While nyilo is celebrated the old way, it’is slowly fading with urbanisation
Festival: The evening is cold in Wang Danglo. But Kencho Dorji, 12, is all prepared for the long evening ahead. Drowned in a thick jumper with hood, Kencho will be doing rounds in the village singing loh-leh or New Year greetings.
It is Nyilo, a day Kencho and his friends eagerly waited. With plastics, sacks and baskets in their hand, his friends join him. The first house is not far away and the boys start singing loh-leh ushering in the traditional New Year for the people of Wang.
From each house, the group receives gifts like rice, meat, butter, eggs, sugar, tealeaves and cheese. An elderly villager will help them prepare a picnic as they play archery and khuru on Nyilo.
“It is always fun during Nyilo,” Kencho Dorji says least bothered by the cold. “I have been singing loh-leh since I was nine when my elder brother started taking me along.”
Nyilo in Danglo, not very far away from the capital city, is still celebrated the old way. Although only a day is given, as public holiday to celebrate Nyilo, Kencho and his friends will celebrate at least three days or until they run out of rations they collected.
Not very far from Danglo, in Wang Sinmo, across the Wangchhu, Bago, 74, is happy to hear the children come to his house to sing loh-leh. “It is an important tradition,” he says. “I’m happy that the young children are keeping it alive.”
But closer to the capital, where the wings of urbanisation has encroached once rice-growing villages, the tradition of celebrating is changing like the landscape.
In Babesa, Rinchen, 73 have gathered with her children and grandchildren, but she is not happy. She lives on the top floor of a five-storied building. “The tradition of singing loh-leh is fading away,” she rues. “Young boys and girls are ashamed of going from house to house singing loh-leh.”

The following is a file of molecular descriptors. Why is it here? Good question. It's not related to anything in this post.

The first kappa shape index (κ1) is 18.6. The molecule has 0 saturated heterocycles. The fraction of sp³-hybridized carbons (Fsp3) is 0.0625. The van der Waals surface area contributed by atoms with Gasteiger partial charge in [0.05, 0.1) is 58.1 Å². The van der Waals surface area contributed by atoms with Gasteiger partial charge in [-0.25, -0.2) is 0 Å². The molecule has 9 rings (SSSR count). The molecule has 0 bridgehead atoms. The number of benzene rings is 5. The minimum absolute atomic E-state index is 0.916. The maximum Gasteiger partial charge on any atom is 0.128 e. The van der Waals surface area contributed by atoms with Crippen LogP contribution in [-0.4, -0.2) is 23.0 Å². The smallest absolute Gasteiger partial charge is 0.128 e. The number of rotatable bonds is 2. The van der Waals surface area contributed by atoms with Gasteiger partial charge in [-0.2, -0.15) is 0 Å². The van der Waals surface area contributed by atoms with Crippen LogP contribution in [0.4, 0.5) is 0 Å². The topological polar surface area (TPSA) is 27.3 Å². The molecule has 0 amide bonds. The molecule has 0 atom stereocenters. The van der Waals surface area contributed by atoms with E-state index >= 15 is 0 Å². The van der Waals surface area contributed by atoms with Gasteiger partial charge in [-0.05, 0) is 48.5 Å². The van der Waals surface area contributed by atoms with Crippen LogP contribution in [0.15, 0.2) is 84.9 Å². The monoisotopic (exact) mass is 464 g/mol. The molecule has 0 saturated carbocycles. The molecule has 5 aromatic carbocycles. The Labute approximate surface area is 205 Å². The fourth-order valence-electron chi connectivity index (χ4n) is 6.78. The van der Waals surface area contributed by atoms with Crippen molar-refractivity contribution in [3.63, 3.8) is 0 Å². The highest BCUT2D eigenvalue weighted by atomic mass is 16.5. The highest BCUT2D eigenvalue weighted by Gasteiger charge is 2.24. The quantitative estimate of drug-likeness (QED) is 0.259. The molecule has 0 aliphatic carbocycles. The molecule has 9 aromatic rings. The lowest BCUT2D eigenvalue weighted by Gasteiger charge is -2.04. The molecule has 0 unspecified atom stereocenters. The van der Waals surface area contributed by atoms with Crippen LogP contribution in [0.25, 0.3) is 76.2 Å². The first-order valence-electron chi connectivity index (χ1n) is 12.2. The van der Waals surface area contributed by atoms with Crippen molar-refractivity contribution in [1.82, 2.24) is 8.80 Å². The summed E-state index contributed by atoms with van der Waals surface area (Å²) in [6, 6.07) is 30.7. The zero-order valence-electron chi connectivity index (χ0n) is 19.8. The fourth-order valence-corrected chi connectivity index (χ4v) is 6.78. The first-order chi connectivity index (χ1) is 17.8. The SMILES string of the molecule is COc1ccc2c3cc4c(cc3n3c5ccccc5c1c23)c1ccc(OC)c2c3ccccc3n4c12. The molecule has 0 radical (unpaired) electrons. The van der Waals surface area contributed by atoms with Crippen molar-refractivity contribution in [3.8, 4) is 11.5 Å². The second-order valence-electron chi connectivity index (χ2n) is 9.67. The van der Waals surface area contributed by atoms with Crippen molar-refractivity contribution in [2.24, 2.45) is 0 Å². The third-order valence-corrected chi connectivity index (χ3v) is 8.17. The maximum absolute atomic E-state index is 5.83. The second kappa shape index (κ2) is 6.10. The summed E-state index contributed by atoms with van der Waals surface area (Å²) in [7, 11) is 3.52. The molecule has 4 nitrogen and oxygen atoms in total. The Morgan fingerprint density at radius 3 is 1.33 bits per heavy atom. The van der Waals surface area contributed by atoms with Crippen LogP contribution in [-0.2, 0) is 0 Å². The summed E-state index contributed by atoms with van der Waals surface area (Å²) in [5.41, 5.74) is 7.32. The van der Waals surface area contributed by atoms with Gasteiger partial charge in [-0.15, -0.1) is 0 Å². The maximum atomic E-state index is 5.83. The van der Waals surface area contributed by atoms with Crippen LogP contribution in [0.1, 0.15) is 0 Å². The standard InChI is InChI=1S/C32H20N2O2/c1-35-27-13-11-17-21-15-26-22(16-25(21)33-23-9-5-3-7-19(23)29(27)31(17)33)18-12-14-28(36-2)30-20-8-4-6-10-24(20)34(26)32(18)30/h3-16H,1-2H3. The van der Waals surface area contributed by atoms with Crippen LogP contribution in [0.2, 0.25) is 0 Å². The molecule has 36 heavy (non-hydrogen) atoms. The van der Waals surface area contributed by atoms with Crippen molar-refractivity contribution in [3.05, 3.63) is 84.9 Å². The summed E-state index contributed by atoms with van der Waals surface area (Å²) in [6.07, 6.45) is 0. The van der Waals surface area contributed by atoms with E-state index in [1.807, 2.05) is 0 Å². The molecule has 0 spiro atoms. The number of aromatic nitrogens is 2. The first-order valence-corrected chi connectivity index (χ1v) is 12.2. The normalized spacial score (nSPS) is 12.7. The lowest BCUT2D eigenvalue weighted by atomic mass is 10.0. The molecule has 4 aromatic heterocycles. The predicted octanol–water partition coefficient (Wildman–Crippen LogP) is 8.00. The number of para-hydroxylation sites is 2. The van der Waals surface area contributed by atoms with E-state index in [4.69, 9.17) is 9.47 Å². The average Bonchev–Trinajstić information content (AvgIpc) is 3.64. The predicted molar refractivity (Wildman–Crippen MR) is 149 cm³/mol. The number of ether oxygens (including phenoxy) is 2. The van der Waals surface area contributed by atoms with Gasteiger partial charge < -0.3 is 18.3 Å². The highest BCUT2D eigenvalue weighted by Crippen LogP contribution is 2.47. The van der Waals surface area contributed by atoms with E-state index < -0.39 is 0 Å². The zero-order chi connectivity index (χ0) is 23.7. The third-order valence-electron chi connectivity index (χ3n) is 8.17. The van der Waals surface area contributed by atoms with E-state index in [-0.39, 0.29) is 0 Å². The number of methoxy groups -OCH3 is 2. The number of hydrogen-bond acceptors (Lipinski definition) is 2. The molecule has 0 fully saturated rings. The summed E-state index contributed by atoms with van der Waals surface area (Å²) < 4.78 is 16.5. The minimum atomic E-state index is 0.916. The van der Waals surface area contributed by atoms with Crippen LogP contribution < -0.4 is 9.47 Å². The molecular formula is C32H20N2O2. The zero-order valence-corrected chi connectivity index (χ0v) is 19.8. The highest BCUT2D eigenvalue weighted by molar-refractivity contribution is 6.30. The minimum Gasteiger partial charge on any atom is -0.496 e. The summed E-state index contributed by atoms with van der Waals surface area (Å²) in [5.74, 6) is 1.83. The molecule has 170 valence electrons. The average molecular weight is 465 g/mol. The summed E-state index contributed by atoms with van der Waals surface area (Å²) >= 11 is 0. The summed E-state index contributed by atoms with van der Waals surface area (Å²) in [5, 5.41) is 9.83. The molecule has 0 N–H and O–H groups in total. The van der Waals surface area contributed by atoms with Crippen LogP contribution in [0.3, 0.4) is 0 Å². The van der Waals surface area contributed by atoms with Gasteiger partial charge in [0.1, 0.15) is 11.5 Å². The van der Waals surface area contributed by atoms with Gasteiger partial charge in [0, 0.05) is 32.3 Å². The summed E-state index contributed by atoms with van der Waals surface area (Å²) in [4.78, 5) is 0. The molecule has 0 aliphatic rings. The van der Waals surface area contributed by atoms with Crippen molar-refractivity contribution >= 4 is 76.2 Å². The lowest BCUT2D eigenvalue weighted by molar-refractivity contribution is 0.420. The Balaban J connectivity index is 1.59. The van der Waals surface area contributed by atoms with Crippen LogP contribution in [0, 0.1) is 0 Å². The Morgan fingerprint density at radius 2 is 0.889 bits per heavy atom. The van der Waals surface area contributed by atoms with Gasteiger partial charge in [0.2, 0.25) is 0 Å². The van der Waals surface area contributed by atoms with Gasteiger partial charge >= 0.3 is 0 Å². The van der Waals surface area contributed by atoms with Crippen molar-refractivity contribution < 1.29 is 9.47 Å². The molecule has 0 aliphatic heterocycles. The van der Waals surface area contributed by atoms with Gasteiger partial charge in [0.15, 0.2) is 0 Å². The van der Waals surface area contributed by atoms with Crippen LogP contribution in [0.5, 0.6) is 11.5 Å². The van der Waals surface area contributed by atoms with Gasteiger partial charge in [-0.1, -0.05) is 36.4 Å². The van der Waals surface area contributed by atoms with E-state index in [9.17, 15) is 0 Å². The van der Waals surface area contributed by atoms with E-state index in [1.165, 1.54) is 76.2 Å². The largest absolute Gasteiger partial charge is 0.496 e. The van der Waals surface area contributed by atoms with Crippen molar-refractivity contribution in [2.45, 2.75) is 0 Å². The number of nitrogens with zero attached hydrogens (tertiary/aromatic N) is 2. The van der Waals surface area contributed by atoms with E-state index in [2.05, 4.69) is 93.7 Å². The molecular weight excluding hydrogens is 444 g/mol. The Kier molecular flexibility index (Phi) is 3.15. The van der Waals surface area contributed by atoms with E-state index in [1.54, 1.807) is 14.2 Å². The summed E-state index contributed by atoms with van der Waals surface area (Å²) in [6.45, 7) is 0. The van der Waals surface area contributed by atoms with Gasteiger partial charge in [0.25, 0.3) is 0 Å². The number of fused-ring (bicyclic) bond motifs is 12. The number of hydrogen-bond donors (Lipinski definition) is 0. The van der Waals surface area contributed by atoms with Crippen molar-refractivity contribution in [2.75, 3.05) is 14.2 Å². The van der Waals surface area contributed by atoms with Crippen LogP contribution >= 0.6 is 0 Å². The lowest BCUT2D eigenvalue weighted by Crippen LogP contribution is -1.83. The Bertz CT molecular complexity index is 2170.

But that has nothing do with children, her eldest daughter, Tshering 47, chips in. “Those residing in rented house might not appreciate the tradition. They could take them to urchins with different intentions,” she says. “Going to one building with five floors could get them enough for a picnic although,” she remarks hinting on the shift in dwelling style.
Modernisation, increase in population and urbanisation were some of the reason why the tradition of singing loh-leh is fading especially in the capital, Rinchen said. “Concrete buildings have occupied the village’s archery range while youth like hanging out in jeans and party at night in the town.”
Some say it was not only children that did the loh-leh rounds. Men went around collecting rice and women used to do jahkor (potluck) after Nyilo, until recently. “All this is gone,” said Tshering.
Village elders, now a part of the city, say that singing loh-leh didn’t make any sense now when neighbours hardly see each other. “It’s the duty of the elder generation to encourage children to do the loh-leh rounds in urban places because it is a tradition,” an elderly said.
Watching a khuru match at Namseling, Pema Dorji, 25, was celebrating Nyilo with his family yesterday. Pema Dorji lives in Thimphu and has come to his village in Namseling.
“Youth today are finding this tradition foreign or pretends to do so,” he said. “With many attractions, even my friends have forgotten the lyrics of the New Year greetings,” he said.